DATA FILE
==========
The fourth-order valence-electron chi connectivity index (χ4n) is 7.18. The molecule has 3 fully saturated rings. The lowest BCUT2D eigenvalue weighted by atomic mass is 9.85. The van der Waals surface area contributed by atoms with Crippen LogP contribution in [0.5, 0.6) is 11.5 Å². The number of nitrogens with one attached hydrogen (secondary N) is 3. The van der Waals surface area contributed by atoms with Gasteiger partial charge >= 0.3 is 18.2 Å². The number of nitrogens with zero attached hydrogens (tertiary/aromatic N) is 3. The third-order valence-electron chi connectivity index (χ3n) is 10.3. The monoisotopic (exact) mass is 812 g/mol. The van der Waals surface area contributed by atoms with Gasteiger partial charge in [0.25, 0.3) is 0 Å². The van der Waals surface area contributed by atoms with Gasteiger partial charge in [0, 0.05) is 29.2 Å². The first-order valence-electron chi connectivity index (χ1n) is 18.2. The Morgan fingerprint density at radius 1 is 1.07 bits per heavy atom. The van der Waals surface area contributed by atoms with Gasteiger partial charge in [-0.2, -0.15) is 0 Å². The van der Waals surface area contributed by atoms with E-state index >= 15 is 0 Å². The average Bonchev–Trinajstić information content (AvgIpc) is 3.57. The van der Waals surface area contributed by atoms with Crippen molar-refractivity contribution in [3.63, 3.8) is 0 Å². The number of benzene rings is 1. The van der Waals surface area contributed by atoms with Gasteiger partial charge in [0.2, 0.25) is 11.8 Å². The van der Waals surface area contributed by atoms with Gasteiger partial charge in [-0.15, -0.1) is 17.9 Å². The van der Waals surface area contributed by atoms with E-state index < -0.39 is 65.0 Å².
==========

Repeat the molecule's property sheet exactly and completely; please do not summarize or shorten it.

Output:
The fourth-order valence-electron chi connectivity index (χ4n) is 7.18. The molecule has 3 fully saturated rings. The lowest BCUT2D eigenvalue weighted by atomic mass is 9.85. The van der Waals surface area contributed by atoms with Crippen LogP contribution in [0.5, 0.6) is 11.5 Å². The number of nitrogens with one attached hydrogen (secondary N) is 3. The van der Waals surface area contributed by atoms with Gasteiger partial charge >= 0.3 is 18.2 Å². The number of nitrogens with zero attached hydrogens (tertiary/aromatic N) is 3. The third-order valence-electron chi connectivity index (χ3n) is 10.3. The monoisotopic (exact) mass is 812 g/mol. The van der Waals surface area contributed by atoms with Gasteiger partial charge in [0.25, 0.3) is 0 Å². The van der Waals surface area contributed by atoms with Gasteiger partial charge in [0, 0.05) is 29.2 Å². The first-order valence-electron chi connectivity index (χ1n) is 18.2. The Morgan fingerprint density at radius 1 is 1.07 bits per heavy atom. The van der Waals surface area contributed by atoms with Gasteiger partial charge in [-0.2, -0.15) is 0 Å². The van der Waals surface area contributed by atoms with E-state index >= 15 is 0 Å². The average Bonchev–Trinajstić information content (AvgIpc) is 3.57. The van der Waals surface area contributed by atoms with Crippen molar-refractivity contribution in [3.63, 3.8) is 0 Å². The number of benzene rings is 1. The van der Waals surface area contributed by atoms with Gasteiger partial charge in [0.2, 0.25) is 11.8 Å². The van der Waals surface area contributed by atoms with Gasteiger partial charge in [-0.15, -0.1) is 17.9 Å². The van der Waals surface area contributed by atoms with E-state index < -0.39 is 65.0 Å².